After listening to me talk about the Innovation Prize for Africa recently, my 8-year-old son asked me a very challenging question: "What is innovation?"
Just as I was trying to think of a simple way of answering him, he added another question: "Are you innovative, papa?"
That question gave me even more trouble because I have never invented anything technologically speaking!
But this made me realise that the definition of innovation is not wide enough in general and certainly does not capture the expansive ingenuity I see across the African continent every day.
I believe that innovation is often too narrowly defined. Most people think innovation is dominated by developed countries and highly driven by research and development. This reduces innovation to mobile applications. In my experience, this view no longer reflects reality.
Recently economists have revisited what is known as "Schumpeter's View" and found that it proves true both in practice and theory. The 19th century economist held that innovation is driven by monopoly power - the power to earn extraordinary returns on investment.
This tells us something about where we should expect to find innovation, particularly in Africa. Based on this theory we should be looking for the greatest innovation in developing economies characterized by a lack of competition.
Schumpeter's view also broadened the notion of innovation by listing five types of innovation:
1) new products; 2) new methods of production; 3) new sources of supply; 4) new exploitation of new markets; and 5) new ways to organize business.
By embracing this more comprehensive notion of innovation, we open our minds to new ways to improve industries, economies and societies. We need to apply this broader view to Africa's innovation ecosystem.
Practically speaking the best way to strengthen the African innovation ecosystem is to improve access to financing. This is not just my view; the "WEF Executive Opinion Survey" also cites financing as the biggest challenge to doing business in Africa.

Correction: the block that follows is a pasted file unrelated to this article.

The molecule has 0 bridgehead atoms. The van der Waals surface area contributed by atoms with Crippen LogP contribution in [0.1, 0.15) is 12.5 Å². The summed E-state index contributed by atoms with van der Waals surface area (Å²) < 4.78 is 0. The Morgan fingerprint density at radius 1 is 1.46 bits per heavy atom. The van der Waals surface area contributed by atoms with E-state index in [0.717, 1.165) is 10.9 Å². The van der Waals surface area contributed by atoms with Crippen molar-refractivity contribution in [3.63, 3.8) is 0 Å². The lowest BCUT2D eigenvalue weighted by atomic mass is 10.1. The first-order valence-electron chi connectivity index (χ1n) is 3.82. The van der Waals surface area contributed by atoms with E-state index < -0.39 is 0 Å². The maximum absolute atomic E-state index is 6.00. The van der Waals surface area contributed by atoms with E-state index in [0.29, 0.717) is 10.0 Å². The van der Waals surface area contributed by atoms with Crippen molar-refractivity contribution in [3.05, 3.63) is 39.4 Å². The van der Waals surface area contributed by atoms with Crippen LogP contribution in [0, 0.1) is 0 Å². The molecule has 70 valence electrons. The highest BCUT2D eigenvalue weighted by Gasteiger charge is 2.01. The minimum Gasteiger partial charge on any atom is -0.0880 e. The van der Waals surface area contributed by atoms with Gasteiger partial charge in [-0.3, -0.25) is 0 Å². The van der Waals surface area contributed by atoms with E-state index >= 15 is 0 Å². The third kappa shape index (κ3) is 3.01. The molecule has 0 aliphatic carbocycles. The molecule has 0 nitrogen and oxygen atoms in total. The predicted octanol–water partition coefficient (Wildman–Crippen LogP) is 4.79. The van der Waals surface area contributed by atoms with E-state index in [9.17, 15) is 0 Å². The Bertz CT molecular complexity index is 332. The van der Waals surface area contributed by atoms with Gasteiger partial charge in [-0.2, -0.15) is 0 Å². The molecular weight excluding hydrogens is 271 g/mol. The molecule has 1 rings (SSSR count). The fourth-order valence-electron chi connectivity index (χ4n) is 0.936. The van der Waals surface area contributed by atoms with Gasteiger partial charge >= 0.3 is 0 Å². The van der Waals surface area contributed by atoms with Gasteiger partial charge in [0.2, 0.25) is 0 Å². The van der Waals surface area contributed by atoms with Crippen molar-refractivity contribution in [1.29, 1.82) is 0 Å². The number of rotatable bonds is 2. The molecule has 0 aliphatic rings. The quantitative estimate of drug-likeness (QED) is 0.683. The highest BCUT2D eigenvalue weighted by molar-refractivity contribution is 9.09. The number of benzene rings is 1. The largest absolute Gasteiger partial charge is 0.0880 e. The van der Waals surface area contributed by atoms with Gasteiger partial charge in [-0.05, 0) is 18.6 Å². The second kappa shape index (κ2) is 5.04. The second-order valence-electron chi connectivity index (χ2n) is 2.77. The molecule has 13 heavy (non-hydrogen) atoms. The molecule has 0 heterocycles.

I see this every day in my work. Therefore, I am calling on private-sector leaders, government, NGOs, and others to create new financing vehicles that responsibly promote African innovation.
Today, venture capital-backed jobs account for 11 per cent of US private sector jobs and venture capital has generated approximately 21 per cent of US GDP. Each 1USD invested in venture capital backed companies has on average has seen a return of 600 per cent since 1970. By comparison venture capital represents just a fraction of the African economy.
The innovation potential in Africa is immense, yet the relatively small amount of venture capital is limiting Africa's development. Ironically, it is also limiting the opportunity for VCs. However, I remain optimistic. Inspired by the innovators I meet every day, I am confident that if they can create solutions to some of Africa's most intractable problems, we can take a broader view of innovation and create new venture models to fund their ingenuity. This is what Africa deserves. This is the future we will innovate.